With summer in full swing, we have to keep up to date on tips to reduce and overcome bullying. It can happen at camp, at work, and online. Below are some easy steps to address bullying and cyberbullying in your home.
LEARN THE DEFINITION OF BULLYING!
Know the basic definition of bullying. Often parents overuse the word bullying and don’t look at the different negative social behavior such as gossip, teasing, and rumors. By learning what is bullying, parents can help their kids identify behaviors that might lead to bullying versus mislabeling social conflict. So we are clear:
Bullying is when a person uses his/her power, over a period of time, to emotionally or physically hurt someone on purpose.
Talk to your child:
Be open and honest. Take time to just make some eye contact and have a conversation. You will be surprised with the amount of information your child will want to share with you once you make this time a priority. Ask about friends and what your child does at camp or summer school. Also, teach your child about appropriate play. It seems like common sense, but for a long time some schools removed recess time, so students did not have access to practicing this social skill. Now, we need to reteach them how to go outside and play.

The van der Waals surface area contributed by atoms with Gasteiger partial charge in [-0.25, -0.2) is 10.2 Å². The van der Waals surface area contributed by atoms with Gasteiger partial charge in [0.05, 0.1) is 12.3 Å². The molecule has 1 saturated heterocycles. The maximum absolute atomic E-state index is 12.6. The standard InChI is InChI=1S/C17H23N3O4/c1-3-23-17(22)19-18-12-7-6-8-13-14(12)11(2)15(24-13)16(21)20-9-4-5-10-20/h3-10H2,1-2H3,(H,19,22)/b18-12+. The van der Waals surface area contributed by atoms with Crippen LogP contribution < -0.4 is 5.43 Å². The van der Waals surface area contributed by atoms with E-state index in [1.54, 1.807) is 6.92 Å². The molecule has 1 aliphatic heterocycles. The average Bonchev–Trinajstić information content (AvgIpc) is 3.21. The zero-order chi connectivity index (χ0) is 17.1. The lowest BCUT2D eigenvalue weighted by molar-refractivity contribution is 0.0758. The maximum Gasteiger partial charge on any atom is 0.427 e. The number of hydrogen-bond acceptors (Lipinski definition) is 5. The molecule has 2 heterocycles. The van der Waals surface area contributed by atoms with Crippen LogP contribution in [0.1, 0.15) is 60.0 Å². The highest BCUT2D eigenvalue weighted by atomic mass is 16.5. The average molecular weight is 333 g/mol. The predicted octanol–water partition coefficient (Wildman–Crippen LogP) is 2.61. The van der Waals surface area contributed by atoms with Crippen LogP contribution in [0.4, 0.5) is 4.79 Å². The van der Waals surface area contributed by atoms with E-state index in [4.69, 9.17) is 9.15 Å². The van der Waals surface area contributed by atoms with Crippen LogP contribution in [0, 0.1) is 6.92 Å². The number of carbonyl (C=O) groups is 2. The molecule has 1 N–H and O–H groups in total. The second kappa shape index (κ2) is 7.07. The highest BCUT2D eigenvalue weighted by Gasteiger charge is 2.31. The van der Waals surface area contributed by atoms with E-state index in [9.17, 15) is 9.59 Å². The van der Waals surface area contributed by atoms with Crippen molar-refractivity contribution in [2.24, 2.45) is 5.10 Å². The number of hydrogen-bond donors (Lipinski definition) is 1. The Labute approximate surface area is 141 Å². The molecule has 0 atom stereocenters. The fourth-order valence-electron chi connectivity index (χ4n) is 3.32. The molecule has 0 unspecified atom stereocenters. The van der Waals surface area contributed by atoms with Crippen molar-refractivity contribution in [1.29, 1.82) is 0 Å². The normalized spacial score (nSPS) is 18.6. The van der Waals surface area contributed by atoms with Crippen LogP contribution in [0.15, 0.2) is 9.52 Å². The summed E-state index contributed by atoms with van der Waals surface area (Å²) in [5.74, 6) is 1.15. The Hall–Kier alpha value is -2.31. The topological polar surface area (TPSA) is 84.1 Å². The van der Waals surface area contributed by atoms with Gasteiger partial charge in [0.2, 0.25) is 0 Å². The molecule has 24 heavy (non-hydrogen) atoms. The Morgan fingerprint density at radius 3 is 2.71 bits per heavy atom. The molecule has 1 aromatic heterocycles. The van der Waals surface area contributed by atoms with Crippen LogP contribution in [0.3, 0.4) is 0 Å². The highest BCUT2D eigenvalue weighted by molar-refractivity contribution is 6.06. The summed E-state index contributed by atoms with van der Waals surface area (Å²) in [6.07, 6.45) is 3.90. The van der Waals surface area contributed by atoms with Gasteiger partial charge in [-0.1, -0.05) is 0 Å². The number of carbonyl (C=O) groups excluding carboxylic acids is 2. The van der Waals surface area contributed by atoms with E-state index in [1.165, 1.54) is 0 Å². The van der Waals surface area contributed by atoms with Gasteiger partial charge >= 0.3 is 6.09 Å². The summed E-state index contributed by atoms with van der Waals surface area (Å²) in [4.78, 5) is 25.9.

Monitor your child’s time on the TV, internet, and social media:
Navigating the social world of the internet is difficult. There are less explicit social rules and guidelines. Giving your child too much unstructured time online can set them up to be overwhelmed when they are confronted with a problem or conflict directed at them. Know what social media sites they are on, which video games they are playing, what they are watching on You Tube… You will be surprised with how much they are exposed to when we turn a blind eye.
Be active in your child’s social media life:
Your child may not like it at first, but make sure you are listed as a “friend” on their social media pages. Not only will that help in monitoring the content they are putting online, but it may also help discourage negative drama, conflict, or behaviors from surfacing. Please respect the legal age listed for your child to be on social media site. Don’t try to be a cool parent and let your kid sign up when they are underage. There is a reason for the age restriction. Be aware that kids are sneaky and might have a spam or fake accounts.
Model appropriate behavior:
Free your hands! Remove the phones, IPads, games, and computers when you are with your kids. Work can wait. If you want your kids to not be overly involved in their electronic devices, set the example first.
Don’t make these one-on-one talks about bullying difficult or a big deal:
Just a 20 minute check-in can work. Do it in the car, on the way back from summer school or camp, while you walk your family dog, or as everyone is winding down for bed. Make this a normal part of family life, so your kids feel comfortable approaching you when they need help.
There you have it: simple and easy tips to start bully prevention at home. No need for expensive programs, pamphlets, or books. Just a little bit of human interaction, boundary setting, and role modeling will do the trick. Start your child up for success and try some of these today!
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